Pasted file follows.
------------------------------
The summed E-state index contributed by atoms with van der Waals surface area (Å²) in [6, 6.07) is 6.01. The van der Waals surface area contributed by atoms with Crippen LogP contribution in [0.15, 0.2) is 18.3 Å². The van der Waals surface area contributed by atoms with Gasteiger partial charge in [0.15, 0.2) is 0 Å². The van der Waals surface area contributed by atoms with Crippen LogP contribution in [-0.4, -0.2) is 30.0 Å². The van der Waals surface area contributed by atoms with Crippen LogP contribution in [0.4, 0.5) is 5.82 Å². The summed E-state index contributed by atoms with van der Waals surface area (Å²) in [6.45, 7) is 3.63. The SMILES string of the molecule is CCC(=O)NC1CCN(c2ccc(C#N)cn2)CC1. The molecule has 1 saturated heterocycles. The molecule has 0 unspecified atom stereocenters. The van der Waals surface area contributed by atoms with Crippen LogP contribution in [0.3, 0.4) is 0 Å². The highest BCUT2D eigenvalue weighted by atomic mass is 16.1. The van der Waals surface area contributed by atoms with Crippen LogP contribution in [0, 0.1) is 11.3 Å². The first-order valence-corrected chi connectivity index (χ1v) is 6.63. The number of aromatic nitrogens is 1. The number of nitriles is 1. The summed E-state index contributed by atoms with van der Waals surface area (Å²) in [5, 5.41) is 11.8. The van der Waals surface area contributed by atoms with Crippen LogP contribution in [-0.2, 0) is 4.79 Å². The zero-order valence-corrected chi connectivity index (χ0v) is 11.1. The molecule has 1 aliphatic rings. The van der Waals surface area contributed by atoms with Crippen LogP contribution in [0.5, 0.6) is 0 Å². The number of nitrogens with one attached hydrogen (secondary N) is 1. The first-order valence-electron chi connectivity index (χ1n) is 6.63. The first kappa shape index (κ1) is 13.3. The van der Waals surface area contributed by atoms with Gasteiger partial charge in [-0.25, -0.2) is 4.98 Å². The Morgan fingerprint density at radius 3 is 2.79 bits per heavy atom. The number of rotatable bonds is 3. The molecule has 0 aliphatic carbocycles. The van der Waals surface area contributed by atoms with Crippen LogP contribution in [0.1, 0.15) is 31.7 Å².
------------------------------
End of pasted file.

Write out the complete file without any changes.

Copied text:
The summed E-state index contributed by atoms with van der Waals surface area (Å²) in [6, 6.07) is 6.01. The van der Waals surface area contributed by atoms with Crippen LogP contribution in [0.15, 0.2) is 18.3 Å². The van der Waals surface area contributed by atoms with Gasteiger partial charge in [0.15, 0.2) is 0 Å². The van der Waals surface area contributed by atoms with Crippen LogP contribution in [-0.4, -0.2) is 30.0 Å². The van der Waals surface area contributed by atoms with Crippen LogP contribution in [0.4, 0.5) is 5.82 Å². The summed E-state index contributed by atoms with van der Waals surface area (Å²) in [6.45, 7) is 3.63. The SMILES string of the molecule is CCC(=O)NC1CCN(c2ccc(C#N)cn2)CC1. The molecule has 1 saturated heterocycles. The molecule has 0 unspecified atom stereocenters. The van der Waals surface area contributed by atoms with Crippen LogP contribution in [0.3, 0.4) is 0 Å². The highest BCUT2D eigenvalue weighted by atomic mass is 16.1. The van der Waals surface area contributed by atoms with Crippen LogP contribution in [0, 0.1) is 11.3 Å². The first-order valence-corrected chi connectivity index (χ1v) is 6.63. The number of aromatic nitrogens is 1. The number of nitriles is 1. The summed E-state index contributed by atoms with van der Waals surface area (Å²) in [5, 5.41) is 11.8. The van der Waals surface area contributed by atoms with Crippen LogP contribution in [-0.2, 0) is 4.79 Å². The zero-order valence-corrected chi connectivity index (χ0v) is 11.1. The molecule has 1 aliphatic rings. The van der Waals surface area contributed by atoms with Crippen LogP contribution in [0.5, 0.6) is 0 Å². The number of nitrogens with one attached hydrogen (secondary N) is 1. The first-order valence-electron chi connectivity index (χ1n) is 6.63. The first kappa shape index (κ1) is 13.3. The van der Waals surface area contributed by atoms with Gasteiger partial charge in [-0.25, -0.2) is 4.98 Å². The Morgan fingerprint density at radius 3 is 2.79 bits per heavy atom. The number of rotatable bonds is 3. The molecule has 0 aliphatic carbocycles. The van der Waals surface area contributed by atoms with Crippen LogP contribution in [0.1, 0.15) is 31.7 Å².